As well, the symbolism of religion is used quite effectively throughout the picture by director/writer Cuarón. The Christian exemplars of the Fishes (the revolutionary group depicted) and flocks (the sheep and shepard walk-through was a tad obvious, don't 'ya think?) were certainly present, and were used to instill a faith in a light at the end of a dark tunnel. All the more, there's the shadow of a Hamas-like uprising presented in the refugee camp, too. Even with all of that, this is essentially a journey film -- Theo's journey. His path from utter pessimism (through the darkest of times and the loss of his dearest friends along the way) to ultimately one of hope at his, and the film's, end remains at the core of the story-line. As a parent of two myself, I was moved to the point of tears at where Theo arrives by the film's surprising and abrupt end title. The other unexpected sign I stumbled upon in this viewing was the optimistic use of pets. Note all of the cats and dogs that Theo attracts throughout the film. It is a purposeful ploy in the film, but it is meant to buoy the character (as well as the audience) across the hardship.
I'd also note another extraordinary facet of this film, besides the passage and distinct mood of the piece. That is, director Alfonso Cuarón's decision and execution of the number of long takes and extended tracking shots used throughout Children of Men. The camera work alone (with additional kudos to Peter Hannan and Emmanuel Lubezki) in these startling segments is nothing short of astonishing when you take them all in. On second viewing, one in particular really hit me this time. The climatic action set demonstrated the supreme skill of the camera operator, the director and ensemble actors, and unpredictability of the story all at once. If you've seen it, you know the one I'm referring to. It is Theo's rescue of Kee at Bexhill, and their subsequent walk out of a building, all of which is in the midst of a violent, chaotic, bullet-filled firefight. The scene somehow, among all of its pervasive bloodshed and decimation, managed to hold both turmoil and hopefulness in a precarious balance, and never dropped either (or the viewers) anytime along the way. It is one virtuoso cinematic sequence.


Simply put, Cuarón's Children of Men is an astounding piece of film-making, period. That it incorporates an original story around a strikingly bleak setting, and comes out anywhere near the prospect of hope makes it extraordinary, in my mind. After I first saw the film, I'd read it had a growing reputation among fans along the same lines as Ridley Scott's startling 1982 sci-fi film, Blade Runner. I scoffed at that, at first. But after re-tracing Theo's transit, initially counting down the number of his fellow man in dreary fatalism but finishing his life knowing he helped nurture an uptick, now I don't. Director Alfonso Cuarón clearly demonstrates he has the budding visionary chops of a Ridley Scott. Theo's journey is as remarkable as Decker's, in my opinion. It is one to savor, and remember. Thanks for bringing me back to it, Rachel.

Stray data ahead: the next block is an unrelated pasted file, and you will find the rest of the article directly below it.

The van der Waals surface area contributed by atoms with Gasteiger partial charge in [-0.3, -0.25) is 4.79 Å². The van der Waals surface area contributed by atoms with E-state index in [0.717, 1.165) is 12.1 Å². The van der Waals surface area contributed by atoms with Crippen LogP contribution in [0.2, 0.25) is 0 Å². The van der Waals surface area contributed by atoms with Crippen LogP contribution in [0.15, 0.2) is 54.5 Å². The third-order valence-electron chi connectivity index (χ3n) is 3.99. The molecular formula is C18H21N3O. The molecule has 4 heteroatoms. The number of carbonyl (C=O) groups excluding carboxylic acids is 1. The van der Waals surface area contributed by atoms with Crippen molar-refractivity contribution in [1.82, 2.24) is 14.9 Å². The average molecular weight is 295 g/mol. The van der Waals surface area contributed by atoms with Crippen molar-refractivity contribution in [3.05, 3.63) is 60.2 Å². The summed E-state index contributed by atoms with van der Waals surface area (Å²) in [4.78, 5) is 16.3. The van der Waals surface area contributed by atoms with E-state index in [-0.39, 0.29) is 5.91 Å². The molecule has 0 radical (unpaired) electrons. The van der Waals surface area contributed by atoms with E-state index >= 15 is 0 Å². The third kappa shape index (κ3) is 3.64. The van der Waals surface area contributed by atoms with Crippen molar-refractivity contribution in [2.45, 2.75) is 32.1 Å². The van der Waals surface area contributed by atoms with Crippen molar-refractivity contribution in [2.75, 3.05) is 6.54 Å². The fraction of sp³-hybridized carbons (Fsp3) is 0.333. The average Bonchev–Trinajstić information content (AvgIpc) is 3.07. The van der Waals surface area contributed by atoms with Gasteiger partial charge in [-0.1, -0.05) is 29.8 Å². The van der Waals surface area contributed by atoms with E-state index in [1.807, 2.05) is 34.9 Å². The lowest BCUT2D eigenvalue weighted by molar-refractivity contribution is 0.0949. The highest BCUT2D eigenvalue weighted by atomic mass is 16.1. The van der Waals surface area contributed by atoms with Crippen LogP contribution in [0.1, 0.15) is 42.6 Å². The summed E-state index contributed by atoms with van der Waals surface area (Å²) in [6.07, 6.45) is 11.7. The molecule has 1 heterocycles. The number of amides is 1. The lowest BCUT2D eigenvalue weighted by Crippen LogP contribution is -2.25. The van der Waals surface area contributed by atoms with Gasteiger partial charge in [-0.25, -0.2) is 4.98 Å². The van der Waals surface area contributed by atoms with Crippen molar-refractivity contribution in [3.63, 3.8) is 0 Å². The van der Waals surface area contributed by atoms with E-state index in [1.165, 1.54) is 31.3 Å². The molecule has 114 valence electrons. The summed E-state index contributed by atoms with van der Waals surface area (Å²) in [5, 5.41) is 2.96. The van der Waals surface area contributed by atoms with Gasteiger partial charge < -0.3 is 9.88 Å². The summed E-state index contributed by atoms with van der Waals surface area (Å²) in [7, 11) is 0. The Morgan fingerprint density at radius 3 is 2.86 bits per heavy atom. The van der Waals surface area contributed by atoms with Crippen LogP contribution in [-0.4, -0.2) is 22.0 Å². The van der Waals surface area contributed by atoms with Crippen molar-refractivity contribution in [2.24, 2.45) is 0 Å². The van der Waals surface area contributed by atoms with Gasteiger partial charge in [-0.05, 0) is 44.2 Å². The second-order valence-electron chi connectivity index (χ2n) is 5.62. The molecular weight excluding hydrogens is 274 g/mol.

The disc: The basis of this review was the Blu-ray Disc of Children of Men. My first viewing in standard definition DVD was not eye-catching. This BD of the film is another story altogether. Even through the cloudy gray sky backdrop, the film remains sharp and unexpectedly vivid. Though it doesn't lend itself to eye-popping colors, the high definition picture and contrasts really bring out the lighting and shadows of the film. It's hard to find any grain in the piece. The audio, too, made my watching a listening event. The haunting and spiritually themed soundtrack, by way of the DTS-HD audio made me want to crank up the home theater system (I hope the neighbors didn't mind, especially during the film's action sets). The extras were surprisingly good... I don't expect much from Universal, usually. These included deleted scenes, documentaries, and a picture-in-picture commentary track with Cuarón. After watching this, I'd find it hard to go back to viewing this film again in SD disc. I highly recommend.


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13 comments:

  1. This is great film and one of the best dystopic science fiction films to come down the pipe in a long, long time. It's a shame that Cuaron doesn't have a more prolific output as I've thoroughly enjoyed everything I've seen of his so far (he still made the best HARRY POTTER film, IMO). I am eagerly anticipating his new SF film that is supposedly starring Robert Downey Jr.!

    And good call on the FULL METAL JACKET comparsion. During those scenes I thought of Kubrick's film as well.

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  2. Thanks, J.D. I'm with you about Cuarón's work (Harry Potter and the Prisoner of Azkaban remains my favorite in that series).